ob·ject 1 /'äb-jikt/ n
1: something toward which thought, feeling, or action is directed see also natural object
2: the purpose or goal of something; esp in the civil law of Louisiana: the purpose for which a contract or obligation is formed
ob·ject 2 /əb-'jekt/ vt: to state in opposition or as an objection
object ed that the evidence was inadmissible
vi: to state opposition esp. to something in a judicial proceeding
object ed to the testimony on the ground that it was hearsay

Merriam-Webster’s Dictionary of Law. . 1996.

I noun aim, butt, commodity, concern, consilium, corporeal body, design, destination, end, final cause, finis, goal, item, material product, material substance, matter, point, propositum, purpose, subject, substance, target, ultimate purpose II verb attack, be at variance, be averse, call in question, challenge, complain, contra dicere recusare, contravene, controvert, criticize, demur, disagree, disapprove, dispute, dissent, enter a demurrer, enter a protest, except, express an objection, express disapproval, find fault, oppose, protest, put forward in opposition, quarrel, repugnare, resist, state by way of objection, state opposition, take exception III index article (commodity), cause (reason), collide (clash), complain (criticize), condemn (ban), conflict, confront (oppose), connotation, content (meaning), contest, counter, demonstrate (protest), demur, deprecate, design (intent), destination, determinant, differ (disagree), disaccord, disaffirm, disagree, disallow, disapprove (reject), disown (deny the validity), dissent (withhold assent), doubt (distrust), end (intent), entity, expostulate, fight (counteract), goal, idea, intent, intention, item, motive, negate, oppose, oppugn, point (purpose), predetermination, project, purpose, pursuit (goal), reason (basis), recipient, reject, remonstrate, reprehend, signification, target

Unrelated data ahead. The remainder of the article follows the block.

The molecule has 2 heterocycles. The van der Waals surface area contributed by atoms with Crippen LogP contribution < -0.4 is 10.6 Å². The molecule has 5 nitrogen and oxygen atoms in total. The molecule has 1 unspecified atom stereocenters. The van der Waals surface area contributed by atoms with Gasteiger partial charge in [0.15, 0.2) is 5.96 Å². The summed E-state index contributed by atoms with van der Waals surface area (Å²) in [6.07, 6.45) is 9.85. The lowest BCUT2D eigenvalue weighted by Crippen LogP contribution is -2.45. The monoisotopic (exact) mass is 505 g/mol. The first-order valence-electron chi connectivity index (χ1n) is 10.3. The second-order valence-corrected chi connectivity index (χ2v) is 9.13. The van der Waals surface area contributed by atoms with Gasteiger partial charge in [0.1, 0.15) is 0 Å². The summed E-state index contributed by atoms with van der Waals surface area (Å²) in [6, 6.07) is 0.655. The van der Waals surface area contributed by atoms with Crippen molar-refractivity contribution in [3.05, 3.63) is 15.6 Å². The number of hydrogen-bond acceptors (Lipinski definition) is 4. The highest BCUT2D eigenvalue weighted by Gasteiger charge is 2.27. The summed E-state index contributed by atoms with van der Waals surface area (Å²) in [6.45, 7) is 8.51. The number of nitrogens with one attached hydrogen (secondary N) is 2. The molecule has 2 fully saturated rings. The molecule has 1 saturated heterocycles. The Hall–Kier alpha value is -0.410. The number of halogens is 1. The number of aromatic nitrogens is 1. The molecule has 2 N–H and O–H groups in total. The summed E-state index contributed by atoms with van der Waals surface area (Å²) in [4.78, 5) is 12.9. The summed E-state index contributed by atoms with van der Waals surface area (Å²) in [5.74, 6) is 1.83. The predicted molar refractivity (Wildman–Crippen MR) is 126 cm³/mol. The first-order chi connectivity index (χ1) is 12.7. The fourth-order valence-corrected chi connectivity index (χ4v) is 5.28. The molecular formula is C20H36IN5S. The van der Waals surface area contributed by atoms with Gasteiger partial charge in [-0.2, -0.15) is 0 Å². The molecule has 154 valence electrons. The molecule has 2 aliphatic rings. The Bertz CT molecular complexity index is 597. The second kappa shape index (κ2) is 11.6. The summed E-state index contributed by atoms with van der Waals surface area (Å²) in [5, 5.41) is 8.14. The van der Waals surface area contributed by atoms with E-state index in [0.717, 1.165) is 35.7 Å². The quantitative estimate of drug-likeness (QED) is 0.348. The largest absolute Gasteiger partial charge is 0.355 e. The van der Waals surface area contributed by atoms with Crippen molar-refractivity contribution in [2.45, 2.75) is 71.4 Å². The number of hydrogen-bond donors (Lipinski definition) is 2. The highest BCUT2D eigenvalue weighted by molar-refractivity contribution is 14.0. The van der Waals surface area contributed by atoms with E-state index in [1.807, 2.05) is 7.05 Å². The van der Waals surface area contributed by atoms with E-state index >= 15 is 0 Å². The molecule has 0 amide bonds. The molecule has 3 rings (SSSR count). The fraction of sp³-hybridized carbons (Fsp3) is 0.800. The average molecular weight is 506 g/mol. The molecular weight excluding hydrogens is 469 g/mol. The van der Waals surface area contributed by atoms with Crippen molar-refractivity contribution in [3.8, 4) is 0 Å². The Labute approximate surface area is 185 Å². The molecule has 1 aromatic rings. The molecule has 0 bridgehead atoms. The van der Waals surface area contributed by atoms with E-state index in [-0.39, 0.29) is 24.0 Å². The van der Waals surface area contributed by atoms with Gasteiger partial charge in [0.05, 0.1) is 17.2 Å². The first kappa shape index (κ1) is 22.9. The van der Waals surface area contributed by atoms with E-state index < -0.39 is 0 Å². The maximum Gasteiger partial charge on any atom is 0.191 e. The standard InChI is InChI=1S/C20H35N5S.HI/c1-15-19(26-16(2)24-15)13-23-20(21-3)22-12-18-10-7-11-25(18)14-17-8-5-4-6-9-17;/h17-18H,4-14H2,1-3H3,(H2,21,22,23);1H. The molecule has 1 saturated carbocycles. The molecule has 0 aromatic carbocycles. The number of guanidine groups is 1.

Burton's Legal Thesaurus. . 2006

Purpose; goal; aim.
To protest; to express disapproval; in court, to protest that the opposing party’s action or statement is improper or illegal.